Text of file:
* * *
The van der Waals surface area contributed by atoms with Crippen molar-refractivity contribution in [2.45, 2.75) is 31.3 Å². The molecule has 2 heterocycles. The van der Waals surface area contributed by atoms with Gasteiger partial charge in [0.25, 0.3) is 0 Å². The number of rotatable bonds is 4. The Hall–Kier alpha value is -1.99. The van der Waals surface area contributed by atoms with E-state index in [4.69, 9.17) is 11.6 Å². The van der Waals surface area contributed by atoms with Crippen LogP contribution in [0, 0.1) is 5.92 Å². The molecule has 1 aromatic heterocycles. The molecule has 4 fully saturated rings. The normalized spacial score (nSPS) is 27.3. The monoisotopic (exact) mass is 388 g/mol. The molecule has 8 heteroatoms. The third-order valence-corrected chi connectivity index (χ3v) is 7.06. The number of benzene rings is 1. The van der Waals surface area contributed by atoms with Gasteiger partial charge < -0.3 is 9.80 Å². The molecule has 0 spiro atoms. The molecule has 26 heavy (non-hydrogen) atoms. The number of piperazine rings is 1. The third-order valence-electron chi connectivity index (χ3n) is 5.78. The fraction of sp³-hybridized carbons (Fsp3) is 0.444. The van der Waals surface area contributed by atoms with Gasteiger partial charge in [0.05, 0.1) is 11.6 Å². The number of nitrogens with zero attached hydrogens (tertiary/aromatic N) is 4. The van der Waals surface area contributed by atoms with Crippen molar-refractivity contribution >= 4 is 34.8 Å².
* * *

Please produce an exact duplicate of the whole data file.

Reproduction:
The van der Waals surface area contributed by atoms with Crippen molar-refractivity contribution in [2.45, 2.75) is 31.3 Å². The molecule has 2 heterocycles. The van der Waals surface area contributed by atoms with Gasteiger partial charge in [0.25, 0.3) is 0 Å². The number of rotatable bonds is 4. The Hall–Kier alpha value is -1.99. The van der Waals surface area contributed by atoms with E-state index in [4.69, 9.17) is 11.6 Å². The van der Waals surface area contributed by atoms with Crippen LogP contribution in [0, 0.1) is 5.92 Å². The molecule has 1 aromatic heterocycles. The molecule has 4 fully saturated rings. The normalized spacial score (nSPS) is 27.3. The monoisotopic (exact) mass is 388 g/mol. The molecule has 8 heteroatoms. The third-order valence-corrected chi connectivity index (χ3v) is 7.06. The number of benzene rings is 1. The van der Waals surface area contributed by atoms with Gasteiger partial charge < -0.3 is 9.80 Å². The molecule has 0 spiro atoms. The molecule has 26 heavy (non-hydrogen) atoms. The number of piperazine rings is 1. The third-order valence-electron chi connectivity index (χ3n) is 5.78. The fraction of sp³-hybridized carbons (Fsp3) is 0.444. The van der Waals surface area contributed by atoms with Gasteiger partial charge in [0.05, 0.1) is 11.6 Å². The number of nitrogens with zero attached hydrogens (tertiary/aromatic N) is 4. The van der Waals surface area contributed by atoms with Crippen molar-refractivity contribution >= 4 is 34.8 Å².